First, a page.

The use of standard schema such as DITA is an essential foundation to a solution but it is not a complete solution. What is also needed is a simpler model for style rules development to reduce the skill level of the developer for the most common development and maintenance tasks.
Visual layout design in Elkera XML Print
Elkera XML Print (http://www.elkera.com/cms/products/elkera_xml_print/) is designed to address the limitations described earlier. It provides two ways to develop print publishing style rules. Developers can created coded applications using the styling language if they find this easiest to maintain. Alternatively, it is possible to create a set of style rules that use a Word document as a visual layout design template.
Once style rules are setup for a schema, most layout properties can be defined in the Word document using skills most document designers already possess. Designers can edit page layouts, headers, footers, paragraph and character styles without needing to know anything about the underlying style rules. Standard layouts for tables can be adjusted using simple variables files, rather than editing complex style rules. Only more complex changes may require some understanding of style rules.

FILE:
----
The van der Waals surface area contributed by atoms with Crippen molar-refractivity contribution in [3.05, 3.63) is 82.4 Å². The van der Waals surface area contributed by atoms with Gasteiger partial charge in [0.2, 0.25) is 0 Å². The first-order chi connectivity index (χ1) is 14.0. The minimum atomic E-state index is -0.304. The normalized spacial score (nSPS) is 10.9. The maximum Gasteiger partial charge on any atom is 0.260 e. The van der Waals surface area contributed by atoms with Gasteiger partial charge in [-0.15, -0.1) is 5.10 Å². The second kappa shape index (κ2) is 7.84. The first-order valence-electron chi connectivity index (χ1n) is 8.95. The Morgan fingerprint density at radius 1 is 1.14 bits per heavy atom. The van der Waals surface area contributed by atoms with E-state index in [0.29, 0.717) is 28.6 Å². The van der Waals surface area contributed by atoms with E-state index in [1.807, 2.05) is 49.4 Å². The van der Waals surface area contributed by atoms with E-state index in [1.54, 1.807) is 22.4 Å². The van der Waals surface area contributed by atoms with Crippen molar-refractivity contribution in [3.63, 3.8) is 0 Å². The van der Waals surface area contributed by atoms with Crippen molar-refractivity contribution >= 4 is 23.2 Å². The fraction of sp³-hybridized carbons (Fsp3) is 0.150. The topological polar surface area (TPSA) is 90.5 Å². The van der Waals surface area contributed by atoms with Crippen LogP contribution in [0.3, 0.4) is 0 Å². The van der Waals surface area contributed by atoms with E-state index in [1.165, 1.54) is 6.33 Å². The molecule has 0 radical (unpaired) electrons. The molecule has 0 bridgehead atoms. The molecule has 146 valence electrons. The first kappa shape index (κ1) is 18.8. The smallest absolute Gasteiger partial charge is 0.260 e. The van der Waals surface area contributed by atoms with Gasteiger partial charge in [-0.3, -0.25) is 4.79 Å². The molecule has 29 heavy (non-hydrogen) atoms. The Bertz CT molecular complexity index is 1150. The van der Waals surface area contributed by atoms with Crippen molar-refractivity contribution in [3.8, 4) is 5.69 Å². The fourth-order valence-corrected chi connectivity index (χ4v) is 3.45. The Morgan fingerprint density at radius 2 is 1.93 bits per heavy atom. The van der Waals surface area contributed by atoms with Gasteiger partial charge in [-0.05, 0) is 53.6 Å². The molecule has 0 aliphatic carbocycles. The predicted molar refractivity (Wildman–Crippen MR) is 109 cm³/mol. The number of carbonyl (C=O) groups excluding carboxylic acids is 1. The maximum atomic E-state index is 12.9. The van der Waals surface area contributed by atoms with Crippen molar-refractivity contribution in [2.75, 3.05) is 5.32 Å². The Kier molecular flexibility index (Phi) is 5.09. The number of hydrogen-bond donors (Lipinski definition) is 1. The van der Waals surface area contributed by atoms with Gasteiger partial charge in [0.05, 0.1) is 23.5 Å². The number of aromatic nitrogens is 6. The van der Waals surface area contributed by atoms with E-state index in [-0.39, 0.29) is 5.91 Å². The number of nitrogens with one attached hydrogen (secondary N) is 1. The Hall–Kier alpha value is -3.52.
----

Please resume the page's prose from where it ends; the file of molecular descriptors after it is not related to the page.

Elkera XML Print includes comprehensive, foundation layout rules for DITA and supports DITA specialization. It thus combines the benefits of a standard schema and a visual development environment to reduce the need for specialist developer skills. For many organizations using DITA, Elkera XML Print can put documentation managers back in control of print layouts and reduce the cost of style rules development and maintenance.